Open technique.    A 3-4cm incision is made at the front or back of the wrist depending on the location of the fracture.  The bone is put back together and held with a headless screw.  The wound is closed with an absorbable suture.  A plaster is necessary for 4- 6 weeks depending on the type of fracture.  X-rays are required to check for union of the fracture at 8 weeks.

Percutaneous technique.   Used for minimally displaced fractures, this technique is not suitable for all fractures.  Through a   4mm stab incision and x-ray guidance a screw is passed into the bone.  Because less soft tissues are cut the recovery is quicker and a plaster is only needed for 10-14 days. 

What should I expect after surgery?

Local anaesthetic will be injected into the wound at the end of the operation. This area will remain numb for up to six hours after surgery. Before the effect wears off, you should take painkillers which should be taken on a regular basis. Swelling causes stiffness and pain which is made worse by hanging the arm down at your side or resting it on your lap.  Swelling is best prevented by keeping the hand above the level of the heart for the first 48 hours.  It is also important to keep the fingers moving through a full range of motion.

Your plaster will be removed at 2 weeks. Your stitches are absorbable so they will not need to be removed.  You will then be place in a light weight cast for a further 2-4 weeks.  Once the plaster is removed, it is safe to get the hand wet. The wound and the surrounding skin often become very dry and will be more comfortable if a moisturiser is applied, including on the wound itself.   Initially the scar will be thickened and tender to touch. This must be massaged firmly with a moisturising cream to reduce sensitivity and swelling.  You will be placed in a splint which can be removed for hand exercises.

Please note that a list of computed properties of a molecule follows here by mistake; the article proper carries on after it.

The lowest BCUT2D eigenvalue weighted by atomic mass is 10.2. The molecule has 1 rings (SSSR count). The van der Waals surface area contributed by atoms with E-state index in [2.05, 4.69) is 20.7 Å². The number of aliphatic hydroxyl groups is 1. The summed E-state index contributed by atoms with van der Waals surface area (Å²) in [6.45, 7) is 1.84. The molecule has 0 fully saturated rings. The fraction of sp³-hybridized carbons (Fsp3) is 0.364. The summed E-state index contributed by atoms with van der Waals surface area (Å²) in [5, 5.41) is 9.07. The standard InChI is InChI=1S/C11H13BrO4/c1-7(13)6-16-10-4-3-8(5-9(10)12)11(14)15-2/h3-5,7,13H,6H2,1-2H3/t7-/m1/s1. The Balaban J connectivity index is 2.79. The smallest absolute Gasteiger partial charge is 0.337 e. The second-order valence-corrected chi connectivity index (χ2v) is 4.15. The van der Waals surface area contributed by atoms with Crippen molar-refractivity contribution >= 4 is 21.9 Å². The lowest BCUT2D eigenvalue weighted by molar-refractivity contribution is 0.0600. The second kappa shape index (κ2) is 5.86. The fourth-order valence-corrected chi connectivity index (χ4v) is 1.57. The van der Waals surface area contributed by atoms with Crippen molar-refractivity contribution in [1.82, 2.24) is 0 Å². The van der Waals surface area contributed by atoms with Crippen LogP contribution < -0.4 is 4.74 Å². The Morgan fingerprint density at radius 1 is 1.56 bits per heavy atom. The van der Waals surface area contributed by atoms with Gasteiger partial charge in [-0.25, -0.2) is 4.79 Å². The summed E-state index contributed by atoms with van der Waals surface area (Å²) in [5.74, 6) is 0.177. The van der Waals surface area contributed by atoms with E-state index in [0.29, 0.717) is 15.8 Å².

Is there anything that can go wrong?

Operations to fix the scaphoid are very successful and most people who have them are delighted with the operation and are glad they had it done. Like any operation a very small number of people can have a problem.

  • Infection can occur after any operation and would be treated by antibiotics.  If the hand becomes red, hot and very swollen you must go to your GP or ring your consultant's secretary.
  • Even though the surgery gives the scaphoid the best chance of healing there is about a 20% chance of the fracture failing to unite. This is more likely when there has been a long delay, you have had previous scaphoid surgery, fracture is at the proximal pole or if you smoke.
  • Your fracture should unite over a 6-8 week period but it can often be 3 months before you can return to heavy manual work. The fracture can take even longer to heal and patience may be required.
  • Surgery attempts to prevent the development of arthritis; however it can still occur over a 2 to 10 year period.
  • The scar will be a little firm to touch and tender for 6-8 weeks, neuromas can form which small tender areas caused tiny nerves under the skin.  These can be removed easily.
  • You are likely to lose some movement at the wrist, although it will not restrict you in activities of daily living.
  • Very rarely the hand goes into shock as a reaction to the trauma of the surgery and the hand may become swollen, painful and stiff (Complex Regional Pain Syndrome). This problem cannot be predicted.  The treatment is physiotherapy and sometimes injections are necessary.  It gets better on its own bur can take many months.

You should discuss the possibility of problems with your surgeon before your operation.

When can I return to driving and work after surgery?

After two weeks you can usually drive a car as long as you are comfortable and have regained full finger movements. Timing of your return to work varies with your occupation and this should be discussed with your therapist.